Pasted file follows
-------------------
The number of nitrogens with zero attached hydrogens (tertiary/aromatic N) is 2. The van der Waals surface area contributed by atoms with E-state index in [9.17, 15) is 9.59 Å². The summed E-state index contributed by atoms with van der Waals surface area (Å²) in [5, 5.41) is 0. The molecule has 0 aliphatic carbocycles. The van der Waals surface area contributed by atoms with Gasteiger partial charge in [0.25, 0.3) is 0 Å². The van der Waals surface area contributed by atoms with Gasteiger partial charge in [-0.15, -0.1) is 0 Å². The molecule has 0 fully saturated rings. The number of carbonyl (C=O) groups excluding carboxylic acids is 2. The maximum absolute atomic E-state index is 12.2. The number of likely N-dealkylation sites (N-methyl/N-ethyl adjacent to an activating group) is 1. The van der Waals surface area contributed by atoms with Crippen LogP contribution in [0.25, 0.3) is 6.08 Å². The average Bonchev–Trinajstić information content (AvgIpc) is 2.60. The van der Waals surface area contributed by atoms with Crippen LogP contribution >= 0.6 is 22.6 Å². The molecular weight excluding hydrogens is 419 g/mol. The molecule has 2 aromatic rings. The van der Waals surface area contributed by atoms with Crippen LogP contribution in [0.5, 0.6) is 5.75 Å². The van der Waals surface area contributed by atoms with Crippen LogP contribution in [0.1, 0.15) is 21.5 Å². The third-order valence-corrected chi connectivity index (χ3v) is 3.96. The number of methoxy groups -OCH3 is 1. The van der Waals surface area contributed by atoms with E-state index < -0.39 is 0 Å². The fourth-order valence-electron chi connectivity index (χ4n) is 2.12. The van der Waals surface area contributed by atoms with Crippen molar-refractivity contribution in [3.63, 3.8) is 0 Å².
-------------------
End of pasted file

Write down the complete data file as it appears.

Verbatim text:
The number of nitrogens with zero attached hydrogens (tertiary/aromatic N) is 2. The van der Waals surface area contributed by atoms with E-state index in [9.17, 15) is 9.59 Å². The summed E-state index contributed by atoms with van der Waals surface area (Å²) in [5, 5.41) is 0. The molecule has 0 aliphatic carbocycles. The van der Waals surface area contributed by atoms with Gasteiger partial charge in [0.25, 0.3) is 0 Å². The van der Waals surface area contributed by atoms with Gasteiger partial charge in [-0.15, -0.1) is 0 Å². The molecule has 0 fully saturated rings. The number of carbonyl (C=O) groups excluding carboxylic acids is 2. The maximum absolute atomic E-state index is 12.2. The number of likely N-dealkylation sites (N-methyl/N-ethyl adjacent to an activating group) is 1. The van der Waals surface area contributed by atoms with Crippen LogP contribution in [0.25, 0.3) is 6.08 Å². The average Bonchev–Trinajstić information content (AvgIpc) is 2.60. The van der Waals surface area contributed by atoms with Crippen LogP contribution >= 0.6 is 22.6 Å². The molecular weight excluding hydrogens is 419 g/mol. The molecule has 2 aromatic rings. The van der Waals surface area contributed by atoms with Crippen LogP contribution in [0.5, 0.6) is 5.75 Å². The van der Waals surface area contributed by atoms with Crippen LogP contribution in [0.1, 0.15) is 21.5 Å². The third-order valence-corrected chi connectivity index (χ3v) is 3.96. The number of methoxy groups -OCH3 is 1. The van der Waals surface area contributed by atoms with E-state index < -0.39 is 0 Å². The fourth-order valence-electron chi connectivity index (χ4n) is 2.12. The van der Waals surface area contributed by atoms with Crippen molar-refractivity contribution in [3.63, 3.8) is 0 Å².